5. Can you provide more information, such as specific examples?

“Your natural reaction may be to shy away from asking for specific examples, but this follow-up question, which is beneficial throughout your survey, may reveal personnel problems or other things that are easily fixed, preventing the loss of another employee,” writes Miller-Merrell.

6. What could have been done for you to remain employed here?

“There is no question more direct than this one,” she suggests. “Often, a frank question will give employees an opportunity to open up where they were afraid to before. Obviously, this question isn’t aimed at fulfilling their request in order to keep them employed there, but it will help in the future.”

7. Did you share your concerns with anyone at the company prior to leaving?

“This common question points back to your employee culture and whether your employee felt comfortable to share concerns with superiors or coworkers,” Miller-Merrell writes. “The key here is to understand if you promote an environment where employees feel safe and comfortable to voice their opinions.”

8. If you could change anything about your job or the company, what would you change?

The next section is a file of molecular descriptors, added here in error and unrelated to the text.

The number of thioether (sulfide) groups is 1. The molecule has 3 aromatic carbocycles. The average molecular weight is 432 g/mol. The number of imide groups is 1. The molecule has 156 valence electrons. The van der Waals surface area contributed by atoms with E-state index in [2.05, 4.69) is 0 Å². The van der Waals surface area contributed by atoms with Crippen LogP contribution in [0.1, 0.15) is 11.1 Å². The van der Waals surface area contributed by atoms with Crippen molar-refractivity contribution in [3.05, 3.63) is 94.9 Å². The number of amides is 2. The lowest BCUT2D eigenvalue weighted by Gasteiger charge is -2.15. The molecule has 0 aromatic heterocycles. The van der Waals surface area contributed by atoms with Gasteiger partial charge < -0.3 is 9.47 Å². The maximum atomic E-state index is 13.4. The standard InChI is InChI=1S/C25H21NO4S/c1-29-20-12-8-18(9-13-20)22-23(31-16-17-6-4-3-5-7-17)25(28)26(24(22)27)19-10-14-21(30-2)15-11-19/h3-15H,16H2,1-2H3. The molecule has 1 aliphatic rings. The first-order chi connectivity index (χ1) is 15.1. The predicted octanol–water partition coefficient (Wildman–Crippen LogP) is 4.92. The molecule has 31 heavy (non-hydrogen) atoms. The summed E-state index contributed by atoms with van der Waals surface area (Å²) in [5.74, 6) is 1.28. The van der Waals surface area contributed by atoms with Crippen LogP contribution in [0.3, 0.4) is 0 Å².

“Though you’ll likely gain a lot of insight throughout the exit interview, this question will help the employee to focus in on the biggest or most important reason they’re leaving your company,” she writes. “This is also a non-confrontational way to encourage them to reveal the real reason they’re leaving, as it isn’t asking what they didn’t like, but what they would change. It shifts their answer from a complaint to a suggestion, which many people feel more comfortable providing. Often, just the way we ask a question can make all the difference.”

9. Management is often a key factor in an employees decision to leave. Were you satisfied with the way you were managed?

“Asking your former employee about management is critical. Understanding if there’s any issues or direct problems will help you take preventative measures from losing future talent,” Miller-Merrell writes. 

10. Did you have clear goals and objectives?

“Employees don’t like feeling like they’re just a cog in the machine,” she writes. They want to know that their work matters and helps drive towards a greater goal.”